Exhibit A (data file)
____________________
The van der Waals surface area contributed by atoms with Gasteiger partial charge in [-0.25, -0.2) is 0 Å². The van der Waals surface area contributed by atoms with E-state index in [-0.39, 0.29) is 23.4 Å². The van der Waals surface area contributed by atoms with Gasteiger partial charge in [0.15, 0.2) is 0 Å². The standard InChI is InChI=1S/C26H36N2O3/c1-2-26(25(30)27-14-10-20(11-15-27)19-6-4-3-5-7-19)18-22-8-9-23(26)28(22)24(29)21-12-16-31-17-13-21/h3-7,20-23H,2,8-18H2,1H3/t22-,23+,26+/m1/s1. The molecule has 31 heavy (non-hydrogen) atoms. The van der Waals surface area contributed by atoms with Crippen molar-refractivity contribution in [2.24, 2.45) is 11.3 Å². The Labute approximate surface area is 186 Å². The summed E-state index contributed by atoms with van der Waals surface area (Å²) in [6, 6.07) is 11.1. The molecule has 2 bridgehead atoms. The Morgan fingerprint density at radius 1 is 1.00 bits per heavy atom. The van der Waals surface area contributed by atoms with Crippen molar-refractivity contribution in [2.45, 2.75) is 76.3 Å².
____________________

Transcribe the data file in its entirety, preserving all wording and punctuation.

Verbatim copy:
The van der Waals surface area contributed by atoms with Gasteiger partial charge in [-0.25, -0.2) is 0 Å². The van der Waals surface area contributed by atoms with E-state index in [-0.39, 0.29) is 23.4 Å². The van der Waals surface area contributed by atoms with Gasteiger partial charge in [0.15, 0.2) is 0 Å². The standard InChI is InChI=1S/C26H36N2O3/c1-2-26(25(30)27-14-10-20(11-15-27)19-6-4-3-5-7-19)18-22-8-9-23(26)28(22)24(29)21-12-16-31-17-13-21/h3-7,20-23H,2,8-18H2,1H3/t22-,23+,26+/m1/s1. The molecule has 31 heavy (non-hydrogen) atoms. The van der Waals surface area contributed by atoms with Crippen molar-refractivity contribution in [2.24, 2.45) is 11.3 Å². The Labute approximate surface area is 186 Å². The summed E-state index contributed by atoms with van der Waals surface area (Å²) in [6, 6.07) is 11.1. The molecule has 2 bridgehead atoms. The Morgan fingerprint density at radius 1 is 1.00 bits per heavy atom. The van der Waals surface area contributed by atoms with Crippen molar-refractivity contribution in [2.45, 2.75) is 76.3 Å².